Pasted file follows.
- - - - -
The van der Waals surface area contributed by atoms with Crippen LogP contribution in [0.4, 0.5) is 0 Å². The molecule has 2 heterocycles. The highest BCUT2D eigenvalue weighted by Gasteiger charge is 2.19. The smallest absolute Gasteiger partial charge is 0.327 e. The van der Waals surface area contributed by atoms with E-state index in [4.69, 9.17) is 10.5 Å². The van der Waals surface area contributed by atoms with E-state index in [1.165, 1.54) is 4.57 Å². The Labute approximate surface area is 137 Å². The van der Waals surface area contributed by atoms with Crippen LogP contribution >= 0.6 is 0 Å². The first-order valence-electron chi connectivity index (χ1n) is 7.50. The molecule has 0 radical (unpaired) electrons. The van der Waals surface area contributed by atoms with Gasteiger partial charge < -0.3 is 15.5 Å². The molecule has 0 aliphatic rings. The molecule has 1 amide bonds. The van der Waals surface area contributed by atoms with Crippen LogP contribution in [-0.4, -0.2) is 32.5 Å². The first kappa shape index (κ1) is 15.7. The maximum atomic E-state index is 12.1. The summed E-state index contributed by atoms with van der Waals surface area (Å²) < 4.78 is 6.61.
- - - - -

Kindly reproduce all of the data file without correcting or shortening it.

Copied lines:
The van der Waals surface area contributed by atoms with Crippen LogP contribution in [0.4, 0.5) is 0 Å². The molecule has 2 heterocycles. The highest BCUT2D eigenvalue weighted by Gasteiger charge is 2.19. The smallest absolute Gasteiger partial charge is 0.327 e. The van der Waals surface area contributed by atoms with E-state index in [4.69, 9.17) is 10.5 Å². The van der Waals surface area contributed by atoms with E-state index in [1.165, 1.54) is 4.57 Å². The Labute approximate surface area is 137 Å². The van der Waals surface area contributed by atoms with Crippen LogP contribution >= 0.6 is 0 Å². The first-order valence-electron chi connectivity index (χ1n) is 7.50. The molecule has 0 radical (unpaired) electrons. The van der Waals surface area contributed by atoms with Gasteiger partial charge < -0.3 is 15.5 Å². The molecule has 0 aliphatic rings. The molecule has 1 amide bonds. The van der Waals surface area contributed by atoms with Crippen LogP contribution in [-0.4, -0.2) is 32.5 Å². The first kappa shape index (κ1) is 15.7. The maximum atomic E-state index is 12.1. The summed E-state index contributed by atoms with van der Waals surface area (Å²) < 4.78 is 6.61.